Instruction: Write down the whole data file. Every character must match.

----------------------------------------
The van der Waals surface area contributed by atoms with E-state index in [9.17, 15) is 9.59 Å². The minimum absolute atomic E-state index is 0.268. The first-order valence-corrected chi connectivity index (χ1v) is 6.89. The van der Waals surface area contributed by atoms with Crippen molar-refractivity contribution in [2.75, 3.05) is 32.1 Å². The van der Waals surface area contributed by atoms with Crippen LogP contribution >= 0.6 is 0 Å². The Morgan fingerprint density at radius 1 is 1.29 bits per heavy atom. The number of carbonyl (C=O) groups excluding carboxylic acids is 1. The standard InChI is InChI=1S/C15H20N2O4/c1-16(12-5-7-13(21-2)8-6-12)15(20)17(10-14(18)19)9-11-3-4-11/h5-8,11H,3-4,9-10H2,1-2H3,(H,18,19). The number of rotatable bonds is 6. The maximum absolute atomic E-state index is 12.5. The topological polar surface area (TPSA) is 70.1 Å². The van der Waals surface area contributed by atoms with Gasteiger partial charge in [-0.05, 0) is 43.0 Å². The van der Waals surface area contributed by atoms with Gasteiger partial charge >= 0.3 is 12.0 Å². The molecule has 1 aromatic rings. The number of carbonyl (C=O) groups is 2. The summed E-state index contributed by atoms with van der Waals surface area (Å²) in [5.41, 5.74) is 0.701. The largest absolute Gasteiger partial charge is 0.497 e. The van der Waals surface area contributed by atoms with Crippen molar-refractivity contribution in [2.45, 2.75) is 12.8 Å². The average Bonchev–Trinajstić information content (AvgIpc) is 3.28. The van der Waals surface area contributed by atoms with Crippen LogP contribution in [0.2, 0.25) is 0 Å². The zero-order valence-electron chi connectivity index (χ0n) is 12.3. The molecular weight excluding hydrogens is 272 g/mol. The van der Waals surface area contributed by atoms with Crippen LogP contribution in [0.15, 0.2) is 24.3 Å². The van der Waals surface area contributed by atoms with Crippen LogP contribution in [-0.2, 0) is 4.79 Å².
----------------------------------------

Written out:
The van der Waals surface area contributed by atoms with E-state index in [9.17, 15) is 9.59 Å². The minimum absolute atomic E-state index is 0.268. The first-order valence-corrected chi connectivity index (χ1v) is 6.89. The van der Waals surface area contributed by atoms with Crippen molar-refractivity contribution in [2.75, 3.05) is 32.1 Å². The van der Waals surface area contributed by atoms with Crippen LogP contribution >= 0.6 is 0 Å². The Morgan fingerprint density at radius 1 is 1.29 bits per heavy atom. The number of carbonyl (C=O) groups excluding carboxylic acids is 1. The standard InChI is InChI=1S/C15H20N2O4/c1-16(12-5-7-13(21-2)8-6-12)15(20)17(10-14(18)19)9-11-3-4-11/h5-8,11H,3-4,9-10H2,1-2H3,(H,18,19). The number of rotatable bonds is 6. The maximum absolute atomic E-state index is 12.5. The topological polar surface area (TPSA) is 70.1 Å². The van der Waals surface area contributed by atoms with Gasteiger partial charge in [-0.05, 0) is 43.0 Å². The van der Waals surface area contributed by atoms with Gasteiger partial charge >= 0.3 is 12.0 Å². The molecule has 1 aromatic rings. The number of carbonyl (C=O) groups is 2. The summed E-state index contributed by atoms with van der Waals surface area (Å²) in [5.41, 5.74) is 0.701. The largest absolute Gasteiger partial charge is 0.497 e. The van der Waals surface area contributed by atoms with Crippen molar-refractivity contribution in [2.45, 2.75) is 12.8 Å². The average Bonchev–Trinajstić information content (AvgIpc) is 3.28. The van der Waals surface area contributed by atoms with Crippen LogP contribution in [0.2, 0.25) is 0 Å². The zero-order valence-electron chi connectivity index (χ0n) is 12.3. The molecular weight excluding hydrogens is 272 g/mol. The van der Waals surface area contributed by atoms with Crippen LogP contribution in [0.15, 0.2) is 24.3 Å². The van der Waals surface area contributed by atoms with Crippen LogP contribution in [-0.2, 0) is 4.79 Å².